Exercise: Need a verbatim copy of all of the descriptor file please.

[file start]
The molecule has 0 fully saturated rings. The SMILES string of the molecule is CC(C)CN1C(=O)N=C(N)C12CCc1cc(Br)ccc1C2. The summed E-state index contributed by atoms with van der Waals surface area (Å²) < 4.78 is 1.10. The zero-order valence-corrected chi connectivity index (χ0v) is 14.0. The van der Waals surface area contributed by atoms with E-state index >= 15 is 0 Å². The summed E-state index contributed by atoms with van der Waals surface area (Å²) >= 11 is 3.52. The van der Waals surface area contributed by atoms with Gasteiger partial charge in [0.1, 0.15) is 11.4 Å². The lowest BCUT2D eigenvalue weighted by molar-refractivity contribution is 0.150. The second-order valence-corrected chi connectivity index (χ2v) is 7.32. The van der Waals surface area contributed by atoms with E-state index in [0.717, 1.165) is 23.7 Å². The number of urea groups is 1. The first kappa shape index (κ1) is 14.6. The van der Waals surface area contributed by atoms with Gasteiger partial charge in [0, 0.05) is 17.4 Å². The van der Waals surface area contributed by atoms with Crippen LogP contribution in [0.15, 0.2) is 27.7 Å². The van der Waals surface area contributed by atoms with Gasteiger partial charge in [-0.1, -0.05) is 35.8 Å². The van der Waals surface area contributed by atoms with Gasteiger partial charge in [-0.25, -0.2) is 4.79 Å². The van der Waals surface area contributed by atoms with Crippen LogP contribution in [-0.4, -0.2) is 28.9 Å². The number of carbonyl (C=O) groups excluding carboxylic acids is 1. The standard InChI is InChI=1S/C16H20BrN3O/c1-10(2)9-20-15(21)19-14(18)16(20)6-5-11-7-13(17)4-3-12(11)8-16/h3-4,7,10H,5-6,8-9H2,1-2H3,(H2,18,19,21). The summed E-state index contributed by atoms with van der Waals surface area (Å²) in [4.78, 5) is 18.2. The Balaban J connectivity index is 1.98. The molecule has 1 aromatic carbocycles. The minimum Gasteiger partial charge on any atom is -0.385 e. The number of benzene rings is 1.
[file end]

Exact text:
The molecule has 0 fully saturated rings. The SMILES string of the molecule is CC(C)CN1C(=O)N=C(N)C12CCc1cc(Br)ccc1C2. The summed E-state index contributed by atoms with van der Waals surface area (Å²) < 4.78 is 1.10. The zero-order valence-corrected chi connectivity index (χ0v) is 14.0. The van der Waals surface area contributed by atoms with E-state index >= 15 is 0 Å². The summed E-state index contributed by atoms with van der Waals surface area (Å²) >= 11 is 3.52. The van der Waals surface area contributed by atoms with Gasteiger partial charge in [0.1, 0.15) is 11.4 Å². The lowest BCUT2D eigenvalue weighted by molar-refractivity contribution is 0.150. The second-order valence-corrected chi connectivity index (χ2v) is 7.32. The van der Waals surface area contributed by atoms with E-state index in [0.717, 1.165) is 23.7 Å². The number of urea groups is 1. The first kappa shape index (κ1) is 14.6. The van der Waals surface area contributed by atoms with Gasteiger partial charge in [0, 0.05) is 17.4 Å². The van der Waals surface area contributed by atoms with Crippen LogP contribution in [0.15, 0.2) is 27.7 Å². The van der Waals surface area contributed by atoms with Gasteiger partial charge in [-0.1, -0.05) is 35.8 Å². The van der Waals surface area contributed by atoms with Gasteiger partial charge in [-0.25, -0.2) is 4.79 Å². The van der Waals surface area contributed by atoms with Crippen LogP contribution in [-0.4, -0.2) is 28.9 Å². The number of carbonyl (C=O) groups excluding carboxylic acids is 1. The standard InChI is InChI=1S/C16H20BrN3O/c1-10(2)9-20-15(21)19-14(18)16(20)6-5-11-7-13(17)4-3-12(11)8-16/h3-4,7,10H,5-6,8-9H2,1-2H3,(H2,18,19,21). The summed E-state index contributed by atoms with van der Waals surface area (Å²) in [4.78, 5) is 18.2. The Balaban J connectivity index is 1.98. The molecule has 1 aromatic carbocycles. The minimum Gasteiger partial charge on any atom is -0.385 e. The number of benzene rings is 1.